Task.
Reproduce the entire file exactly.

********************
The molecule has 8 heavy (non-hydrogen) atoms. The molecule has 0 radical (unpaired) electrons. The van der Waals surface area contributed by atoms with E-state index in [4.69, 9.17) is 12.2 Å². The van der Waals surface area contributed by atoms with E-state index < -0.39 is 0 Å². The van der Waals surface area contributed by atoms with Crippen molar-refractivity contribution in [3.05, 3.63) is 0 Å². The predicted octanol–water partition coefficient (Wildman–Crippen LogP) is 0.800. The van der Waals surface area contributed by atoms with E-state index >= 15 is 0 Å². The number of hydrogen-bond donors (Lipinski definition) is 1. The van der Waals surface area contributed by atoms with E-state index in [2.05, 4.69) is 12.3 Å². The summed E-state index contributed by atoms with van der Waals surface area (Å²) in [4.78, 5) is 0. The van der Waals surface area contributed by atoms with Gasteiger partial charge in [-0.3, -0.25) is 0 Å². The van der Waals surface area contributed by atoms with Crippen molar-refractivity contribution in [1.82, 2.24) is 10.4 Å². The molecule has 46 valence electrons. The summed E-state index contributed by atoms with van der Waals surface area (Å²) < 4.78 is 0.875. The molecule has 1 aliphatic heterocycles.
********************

The molecule has 8 heavy (non-hydrogen) atoms. The molecule has 0 radical (unpaired) electrons. The van der Waals surface area contributed by atoms with E-state index in [4.69, 9.17) is 12.2 Å². The van der Waals surface area contributed by atoms with E-state index < -0.39 is 0 Å². The van der Waals surface area contributed by atoms with Crippen molar-refractivity contribution in [3.05, 3.63) is 0 Å². The predicted octanol–water partition coefficient (Wildman–Crippen LogP) is 0.800. The van der Waals surface area contributed by atoms with E-state index >= 15 is 0 Å². The number of hydrogen-bond donors (Lipinski definition) is 1. The van der Waals surface area contributed by atoms with E-state index in [2.05, 4.69) is 12.3 Å². The summed E-state index contributed by atoms with van der Waals surface area (Å²) in [4.78, 5) is 0. The van der Waals surface area contributed by atoms with Gasteiger partial charge in [-0.3, -0.25) is 0 Å². The van der Waals surface area contributed by atoms with Crippen molar-refractivity contribution in [1.82, 2.24) is 10.4 Å². The molecule has 46 valence electrons. The summed E-state index contributed by atoms with van der Waals surface area (Å²) < 4.78 is 0.875. The molecule has 1 aliphatic heterocycles.